Saturday, May 24, 2008

Remember acid rain?

Every once in awhile I will put up a comment on another blog that I feel would stand in its own right as a post.

And that is the case here. On Ann Althouse's blog (one of several I frequent where there are a range of views represented) she took some pictures of the forest and posted them in a post entitled, the view from the forest floor.

I thought about how great it is that liberals and environmentalists won a big battle a generation ago. The comment I posted was this:

I am reminded of how back in the late 1970's and early 1980's, many northern and especially Canadian forests were being destroyed by acid rain. So a campaign was launched to put in scrubbers in the smokestacks of power plants to sharply curtail emissions of sulfuric and nitric acid caused by the burning of sulfur-containing coal.

And opponents of the plan howled about how doing that would ruin the economy, and how all the power plants would go out of business, and how electricity would become so expensive that nobody could turn on their lights for more than a couple hours per day, and how America would lose out to the Soviet Union because the Russians cared nothing for the environment and somehow allowing our coal-fired plants [to] continue to be inefficient was supposed to put us at a competitive advantage. They called it all a matter of bad science and said that it was something else that was killing the forest and reducing power plant emissions of sulfuric and nitric acid would not change that.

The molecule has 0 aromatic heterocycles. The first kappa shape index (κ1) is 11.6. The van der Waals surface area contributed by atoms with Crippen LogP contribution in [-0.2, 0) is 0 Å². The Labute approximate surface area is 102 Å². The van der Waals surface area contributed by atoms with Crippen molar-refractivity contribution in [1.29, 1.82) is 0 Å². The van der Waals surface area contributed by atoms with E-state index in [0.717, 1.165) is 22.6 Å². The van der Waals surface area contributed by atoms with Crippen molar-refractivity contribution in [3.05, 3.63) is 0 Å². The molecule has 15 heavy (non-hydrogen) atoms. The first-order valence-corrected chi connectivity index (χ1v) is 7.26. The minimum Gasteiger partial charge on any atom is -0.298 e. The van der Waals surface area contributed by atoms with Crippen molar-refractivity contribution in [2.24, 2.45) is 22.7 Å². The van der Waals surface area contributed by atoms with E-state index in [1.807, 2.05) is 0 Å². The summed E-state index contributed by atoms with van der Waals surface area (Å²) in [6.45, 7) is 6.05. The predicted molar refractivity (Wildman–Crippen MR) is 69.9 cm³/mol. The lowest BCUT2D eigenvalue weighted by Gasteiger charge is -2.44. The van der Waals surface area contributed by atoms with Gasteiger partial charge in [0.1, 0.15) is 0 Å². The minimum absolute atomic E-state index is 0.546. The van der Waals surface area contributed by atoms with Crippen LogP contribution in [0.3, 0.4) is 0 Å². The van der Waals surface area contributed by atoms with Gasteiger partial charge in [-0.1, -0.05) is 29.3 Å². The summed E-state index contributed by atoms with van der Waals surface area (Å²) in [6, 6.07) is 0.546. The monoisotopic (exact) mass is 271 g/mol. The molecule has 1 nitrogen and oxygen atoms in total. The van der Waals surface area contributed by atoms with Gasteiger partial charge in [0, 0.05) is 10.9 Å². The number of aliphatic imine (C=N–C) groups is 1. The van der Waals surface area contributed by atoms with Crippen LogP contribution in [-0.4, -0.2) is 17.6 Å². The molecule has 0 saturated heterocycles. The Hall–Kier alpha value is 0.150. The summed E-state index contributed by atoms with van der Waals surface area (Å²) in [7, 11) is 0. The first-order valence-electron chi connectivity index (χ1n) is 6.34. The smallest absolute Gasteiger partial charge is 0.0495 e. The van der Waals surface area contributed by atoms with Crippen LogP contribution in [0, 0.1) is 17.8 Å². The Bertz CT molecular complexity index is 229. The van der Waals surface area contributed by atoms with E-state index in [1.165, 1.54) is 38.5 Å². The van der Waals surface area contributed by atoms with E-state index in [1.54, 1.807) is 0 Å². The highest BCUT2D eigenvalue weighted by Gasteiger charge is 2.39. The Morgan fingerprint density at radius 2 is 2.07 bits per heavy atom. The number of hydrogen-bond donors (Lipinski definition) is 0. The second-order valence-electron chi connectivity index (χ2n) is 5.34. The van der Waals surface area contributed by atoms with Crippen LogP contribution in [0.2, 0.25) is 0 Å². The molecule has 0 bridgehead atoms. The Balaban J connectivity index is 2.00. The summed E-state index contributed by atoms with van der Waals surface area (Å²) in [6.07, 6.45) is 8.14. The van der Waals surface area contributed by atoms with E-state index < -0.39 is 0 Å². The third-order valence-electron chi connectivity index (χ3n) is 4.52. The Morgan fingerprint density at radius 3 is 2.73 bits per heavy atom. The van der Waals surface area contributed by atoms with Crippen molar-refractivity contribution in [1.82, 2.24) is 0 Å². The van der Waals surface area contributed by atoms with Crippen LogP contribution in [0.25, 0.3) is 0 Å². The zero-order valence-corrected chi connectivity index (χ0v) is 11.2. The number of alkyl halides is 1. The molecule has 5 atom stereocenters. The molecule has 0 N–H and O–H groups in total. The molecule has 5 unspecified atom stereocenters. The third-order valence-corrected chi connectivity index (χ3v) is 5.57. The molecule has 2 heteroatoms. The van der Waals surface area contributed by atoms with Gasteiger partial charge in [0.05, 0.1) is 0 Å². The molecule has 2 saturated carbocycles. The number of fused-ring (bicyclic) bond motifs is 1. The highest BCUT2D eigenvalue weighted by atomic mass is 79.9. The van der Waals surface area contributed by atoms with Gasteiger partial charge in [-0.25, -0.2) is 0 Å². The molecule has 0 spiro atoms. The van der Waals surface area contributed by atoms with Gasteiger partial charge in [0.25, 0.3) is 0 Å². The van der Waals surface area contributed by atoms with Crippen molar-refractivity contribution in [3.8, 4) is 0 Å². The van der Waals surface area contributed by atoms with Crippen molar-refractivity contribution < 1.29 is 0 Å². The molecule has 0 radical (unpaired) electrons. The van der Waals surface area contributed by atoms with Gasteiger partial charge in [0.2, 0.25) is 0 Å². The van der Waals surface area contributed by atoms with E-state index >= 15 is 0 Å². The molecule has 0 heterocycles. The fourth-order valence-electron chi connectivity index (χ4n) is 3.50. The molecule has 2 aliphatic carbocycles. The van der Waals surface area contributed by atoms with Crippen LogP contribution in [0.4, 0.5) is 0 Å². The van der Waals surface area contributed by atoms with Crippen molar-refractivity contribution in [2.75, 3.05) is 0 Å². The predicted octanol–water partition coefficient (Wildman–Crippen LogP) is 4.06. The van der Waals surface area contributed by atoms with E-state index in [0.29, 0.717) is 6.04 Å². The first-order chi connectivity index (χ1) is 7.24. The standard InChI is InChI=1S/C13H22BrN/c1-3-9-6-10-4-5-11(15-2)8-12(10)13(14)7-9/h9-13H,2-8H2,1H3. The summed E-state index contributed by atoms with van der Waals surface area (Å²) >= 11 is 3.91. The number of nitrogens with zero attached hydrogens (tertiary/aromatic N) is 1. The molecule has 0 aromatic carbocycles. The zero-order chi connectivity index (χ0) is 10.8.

Well, the opponents of the plan lost. The environmentalists won that battle. The new emissions standards were passed by Congress and mandated by law, and the scrubbers were installed by the local utilities.

And let's take a moment to look back at the results. The world didn't end. The economy did quite well during the rest of the 1980's and for most of the 1990's, thank you. The power plants did not go out of business. Electricity did not become unaffordable. The Soviet Union continued to be inefficient until it died and America prospered.

And the northern U.S. and Canadian forests are much healthier today than they were then.

Success is having the vision to think about what the future could look like, and then the persistence to make it so.

There are many things that still need to be done, and many battles to be fought and won against determined opposition. But every now and then it is worth appreciating progress that has been made, if only to raise our morale and realize that today's battles too, can be won.

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